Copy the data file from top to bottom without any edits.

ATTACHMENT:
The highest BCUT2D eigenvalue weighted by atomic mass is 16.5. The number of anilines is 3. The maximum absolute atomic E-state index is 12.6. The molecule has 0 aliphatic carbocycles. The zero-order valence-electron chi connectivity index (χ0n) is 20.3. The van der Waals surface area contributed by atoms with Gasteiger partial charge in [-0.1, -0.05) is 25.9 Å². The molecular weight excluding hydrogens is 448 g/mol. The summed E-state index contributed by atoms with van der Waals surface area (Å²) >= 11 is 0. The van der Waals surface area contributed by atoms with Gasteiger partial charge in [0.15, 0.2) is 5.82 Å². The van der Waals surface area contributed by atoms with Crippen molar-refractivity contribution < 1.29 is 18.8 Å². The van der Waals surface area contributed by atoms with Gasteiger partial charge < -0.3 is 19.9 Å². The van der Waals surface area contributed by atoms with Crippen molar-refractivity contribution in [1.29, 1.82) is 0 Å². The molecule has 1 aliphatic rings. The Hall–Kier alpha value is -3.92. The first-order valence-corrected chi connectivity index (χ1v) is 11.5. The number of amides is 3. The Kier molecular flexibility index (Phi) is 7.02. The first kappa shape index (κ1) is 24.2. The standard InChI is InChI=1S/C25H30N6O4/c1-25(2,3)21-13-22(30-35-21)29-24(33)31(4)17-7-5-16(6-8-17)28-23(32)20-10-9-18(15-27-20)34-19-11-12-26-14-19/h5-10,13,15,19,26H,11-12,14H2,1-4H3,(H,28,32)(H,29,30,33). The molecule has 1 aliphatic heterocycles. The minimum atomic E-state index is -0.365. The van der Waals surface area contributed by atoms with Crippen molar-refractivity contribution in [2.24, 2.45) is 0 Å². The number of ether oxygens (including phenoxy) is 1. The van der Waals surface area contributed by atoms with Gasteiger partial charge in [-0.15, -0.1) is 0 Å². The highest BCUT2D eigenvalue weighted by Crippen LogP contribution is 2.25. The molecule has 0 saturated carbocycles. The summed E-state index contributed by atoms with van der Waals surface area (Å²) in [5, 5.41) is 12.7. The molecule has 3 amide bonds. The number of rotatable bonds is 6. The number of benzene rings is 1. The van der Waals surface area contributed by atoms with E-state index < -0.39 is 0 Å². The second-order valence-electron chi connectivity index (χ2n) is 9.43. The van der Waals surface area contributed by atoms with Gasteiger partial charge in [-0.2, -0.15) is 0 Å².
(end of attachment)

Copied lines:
The highest BCUT2D eigenvalue weighted by atomic mass is 16.5. The number of anilines is 3. The maximum absolute atomic E-state index is 12.6. The molecule has 0 aliphatic carbocycles. The zero-order valence-electron chi connectivity index (χ0n) is 20.3. The van der Waals surface area contributed by atoms with Gasteiger partial charge in [-0.1, -0.05) is 25.9 Å². The molecular weight excluding hydrogens is 448 g/mol. The summed E-state index contributed by atoms with van der Waals surface area (Å²) >= 11 is 0. The van der Waals surface area contributed by atoms with Gasteiger partial charge in [0.15, 0.2) is 5.82 Å². The van der Waals surface area contributed by atoms with Crippen molar-refractivity contribution < 1.29 is 18.8 Å². The van der Waals surface area contributed by atoms with Gasteiger partial charge < -0.3 is 19.9 Å². The van der Waals surface area contributed by atoms with Crippen molar-refractivity contribution in [1.29, 1.82) is 0 Å². The molecule has 1 aliphatic rings. The Hall–Kier alpha value is -3.92. The first-order valence-corrected chi connectivity index (χ1v) is 11.5. The number of amides is 3. The Kier molecular flexibility index (Phi) is 7.02. The first kappa shape index (κ1) is 24.2. The standard InChI is InChI=1S/C25H30N6O4/c1-25(2,3)21-13-22(30-35-21)29-24(33)31(4)17-7-5-16(6-8-17)28-23(32)20-10-9-18(15-27-20)34-19-11-12-26-14-19/h5-10,13,15,19,26H,11-12,14H2,1-4H3,(H,28,32)(H,29,30,33). The molecule has 1 aliphatic heterocycles. The minimum atomic E-state index is -0.365. The van der Waals surface area contributed by atoms with Crippen molar-refractivity contribution in [2.24, 2.45) is 0 Å². The number of ether oxygens (including phenoxy) is 1. The van der Waals surface area contributed by atoms with Gasteiger partial charge in [-0.15, -0.1) is 0 Å². The highest BCUT2D eigenvalue weighted by Crippen LogP contribution is 2.25. The molecule has 0 saturated carbocycles. The summed E-state index contributed by atoms with van der Waals surface area (Å²) in [5, 5.41) is 12.7. The molecule has 3 amide bonds. The number of rotatable bonds is 6. The number of benzene rings is 1. The van der Waals surface area contributed by atoms with E-state index < -0.39 is 0 Å². The second-order valence-electron chi connectivity index (χ2n) is 9.43. The van der Waals surface area contributed by atoms with Gasteiger partial charge in [-0.2, -0.15) is 0 Å².